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Friend’s treatment inspires social work career

04 December 2018 @TeesUniNews


A student who was inspired to pursue a career in social work after witnessing the invaluable treatment received by a friend is graduating from Teesside University this week.

Ade Ayodele was set to pursue a career in finance after receiving an undergraduate degree in Economics.

However, as he neared the end of his undergraduate studies, one of his friends developed mental health issues which necessitated the intervention of social workers.

After witnessing first-hand the vital role that social workers played in his friend’s treatment and subsequent recovery, Ade decided to change his career path and began studying an MA Social Work at Teesside University.

Ade, who is originally from Lagos, Nigeria, and now lives in Ferryhill, County Durham, has landed a job working as an adult social worker at Sunderland City Council.

Ade chose to study at Teesside after researching the amount of support he would receive as well as the facilities available to students. The placements that were on offer to social work students was also one of the factors influencing his decision and, as part of his degree, Ade spent time working with Adult Services at Stockton-on-Tees Borough Council and Children’s Services at Durham County Council.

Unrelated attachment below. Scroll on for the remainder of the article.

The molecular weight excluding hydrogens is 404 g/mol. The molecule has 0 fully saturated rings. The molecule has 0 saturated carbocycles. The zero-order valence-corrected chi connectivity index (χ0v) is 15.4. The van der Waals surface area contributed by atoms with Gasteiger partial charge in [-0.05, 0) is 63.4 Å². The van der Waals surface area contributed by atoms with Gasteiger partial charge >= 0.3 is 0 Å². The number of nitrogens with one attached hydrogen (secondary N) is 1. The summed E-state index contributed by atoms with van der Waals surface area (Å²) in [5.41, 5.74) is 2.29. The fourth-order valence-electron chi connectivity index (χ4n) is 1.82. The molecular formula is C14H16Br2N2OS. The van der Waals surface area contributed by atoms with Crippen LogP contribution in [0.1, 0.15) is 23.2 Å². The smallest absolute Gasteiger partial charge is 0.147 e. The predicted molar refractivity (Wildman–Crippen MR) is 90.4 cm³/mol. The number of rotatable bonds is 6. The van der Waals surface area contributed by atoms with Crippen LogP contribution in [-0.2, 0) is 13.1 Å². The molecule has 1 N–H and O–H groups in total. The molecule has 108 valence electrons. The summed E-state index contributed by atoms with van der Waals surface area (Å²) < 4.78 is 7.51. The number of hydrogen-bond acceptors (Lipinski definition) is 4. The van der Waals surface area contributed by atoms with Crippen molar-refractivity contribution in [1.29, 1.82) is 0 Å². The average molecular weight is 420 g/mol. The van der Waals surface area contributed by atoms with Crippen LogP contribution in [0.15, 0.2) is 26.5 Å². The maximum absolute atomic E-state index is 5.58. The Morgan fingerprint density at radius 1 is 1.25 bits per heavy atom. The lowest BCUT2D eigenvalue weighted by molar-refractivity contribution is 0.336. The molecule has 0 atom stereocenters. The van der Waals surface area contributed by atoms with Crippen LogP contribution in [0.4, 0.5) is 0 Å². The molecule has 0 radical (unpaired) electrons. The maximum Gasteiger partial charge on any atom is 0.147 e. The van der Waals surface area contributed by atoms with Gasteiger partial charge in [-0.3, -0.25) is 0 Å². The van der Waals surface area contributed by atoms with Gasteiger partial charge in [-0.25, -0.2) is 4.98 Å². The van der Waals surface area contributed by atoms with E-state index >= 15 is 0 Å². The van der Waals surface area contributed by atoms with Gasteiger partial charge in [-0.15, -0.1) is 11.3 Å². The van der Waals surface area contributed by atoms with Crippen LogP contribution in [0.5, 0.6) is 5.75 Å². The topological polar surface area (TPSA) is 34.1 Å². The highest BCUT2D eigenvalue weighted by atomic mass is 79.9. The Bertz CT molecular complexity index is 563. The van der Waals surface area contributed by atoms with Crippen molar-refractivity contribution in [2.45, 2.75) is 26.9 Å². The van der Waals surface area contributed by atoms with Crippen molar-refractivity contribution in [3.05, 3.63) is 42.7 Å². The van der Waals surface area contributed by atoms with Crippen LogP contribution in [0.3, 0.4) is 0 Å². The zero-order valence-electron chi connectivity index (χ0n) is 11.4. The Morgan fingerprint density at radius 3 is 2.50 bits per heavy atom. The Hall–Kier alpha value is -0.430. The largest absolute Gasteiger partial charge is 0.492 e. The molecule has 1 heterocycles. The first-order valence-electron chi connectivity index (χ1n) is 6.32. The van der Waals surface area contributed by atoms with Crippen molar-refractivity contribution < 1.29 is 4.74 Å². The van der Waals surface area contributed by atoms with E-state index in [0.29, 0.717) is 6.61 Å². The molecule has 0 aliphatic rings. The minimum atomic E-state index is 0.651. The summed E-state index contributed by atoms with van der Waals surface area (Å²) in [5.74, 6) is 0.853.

He said: 'When my friend developed mental health issues I saw the impact that social workers made to him.

The support he got from his social workers brought him back to the friend I knew. Money can’t buy that.

Ade Ayodele

'I was inspired by how they supported him and led him through his recovery and I realised that was what I wanted to do.

'Because I thought I needed a good understanding of social work, I thought the MA route would be the best way.

'I knew that I would be looking after people who were very vulnerable so I wanted a good understanding of what was involved and the MA has given me that really good foundation.

'The University was a really friendly place to study and I’ve enjoyed my time here. The academic staff, particularly the programme leaders, have all been very supportive.'

While Ade acknowledges that a career in finance may have been more lucrative, he has no regrets about making the choice to be a social worker.

'I think it’s about the emotional reward that you get from it,' he said. 'For me, I saw my friend go from a lovely, bubbly person, full of hope, to someone from whom all hope had been dashed.

'The support he got from his social workers brought him back to the friend I knew. Money can’t buy that.'